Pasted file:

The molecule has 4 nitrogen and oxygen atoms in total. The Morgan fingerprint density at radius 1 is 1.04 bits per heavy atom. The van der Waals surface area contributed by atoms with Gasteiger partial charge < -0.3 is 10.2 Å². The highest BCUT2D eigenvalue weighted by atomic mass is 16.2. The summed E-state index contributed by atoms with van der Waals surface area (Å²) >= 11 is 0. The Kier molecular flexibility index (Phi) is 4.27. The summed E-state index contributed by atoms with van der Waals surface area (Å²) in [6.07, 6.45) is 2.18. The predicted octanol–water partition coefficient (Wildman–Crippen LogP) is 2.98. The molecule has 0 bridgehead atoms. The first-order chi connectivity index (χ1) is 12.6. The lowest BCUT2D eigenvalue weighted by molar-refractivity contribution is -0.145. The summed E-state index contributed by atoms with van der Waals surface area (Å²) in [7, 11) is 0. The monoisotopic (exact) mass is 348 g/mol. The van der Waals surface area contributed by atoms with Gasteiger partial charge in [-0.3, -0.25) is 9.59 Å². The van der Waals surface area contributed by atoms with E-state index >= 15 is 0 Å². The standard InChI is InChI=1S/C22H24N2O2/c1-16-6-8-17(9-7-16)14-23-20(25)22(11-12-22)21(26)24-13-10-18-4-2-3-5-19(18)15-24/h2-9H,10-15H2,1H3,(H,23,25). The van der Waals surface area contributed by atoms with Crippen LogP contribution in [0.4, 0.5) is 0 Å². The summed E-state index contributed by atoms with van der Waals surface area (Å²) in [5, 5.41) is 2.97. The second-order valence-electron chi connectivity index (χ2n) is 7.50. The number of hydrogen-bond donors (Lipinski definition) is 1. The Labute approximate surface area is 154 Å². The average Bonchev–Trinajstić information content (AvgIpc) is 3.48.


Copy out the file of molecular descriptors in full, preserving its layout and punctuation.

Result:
The molecule has 4 nitrogen and oxygen atoms in total. The Morgan fingerprint density at radius 1 is 1.04 bits per heavy atom. The van der Waals surface area contributed by atoms with Gasteiger partial charge < -0.3 is 10.2 Å². The highest BCUT2D eigenvalue weighted by atomic mass is 16.2. The summed E-state index contributed by atoms with van der Waals surface area (Å²) >= 11 is 0. The Kier molecular flexibility index (Phi) is 4.27. The summed E-state index contributed by atoms with van der Waals surface area (Å²) in [6.07, 6.45) is 2.18. The predicted octanol–water partition coefficient (Wildman–Crippen LogP) is 2.98. The molecule has 0 bridgehead atoms. The first-order chi connectivity index (χ1) is 12.6. The lowest BCUT2D eigenvalue weighted by molar-refractivity contribution is -0.145. The summed E-state index contributed by atoms with van der Waals surface area (Å²) in [7, 11) is 0. The monoisotopic (exact) mass is 348 g/mol. The van der Waals surface area contributed by atoms with Gasteiger partial charge in [-0.3, -0.25) is 9.59 Å². The van der Waals surface area contributed by atoms with E-state index >= 15 is 0 Å². The standard InChI is InChI=1S/C22H24N2O2/c1-16-6-8-17(9-7-16)14-23-20(25)22(11-12-22)21(26)24-13-10-18-4-2-3-5-19(18)15-24/h2-9H,10-15H2,1H3,(H,23,25). The van der Waals surface area contributed by atoms with Crippen LogP contribution in [0.4, 0.5) is 0 Å². The summed E-state index contributed by atoms with van der Waals surface area (Å²) in [5, 5.41) is 2.97. The second-order valence-electron chi connectivity index (χ2n) is 7.50. The number of hydrogen-bond donors (Lipinski definition) is 1. The Labute approximate surface area is 154 Å². The average Bonchev–Trinajstić information content (AvgIpc) is 3.48.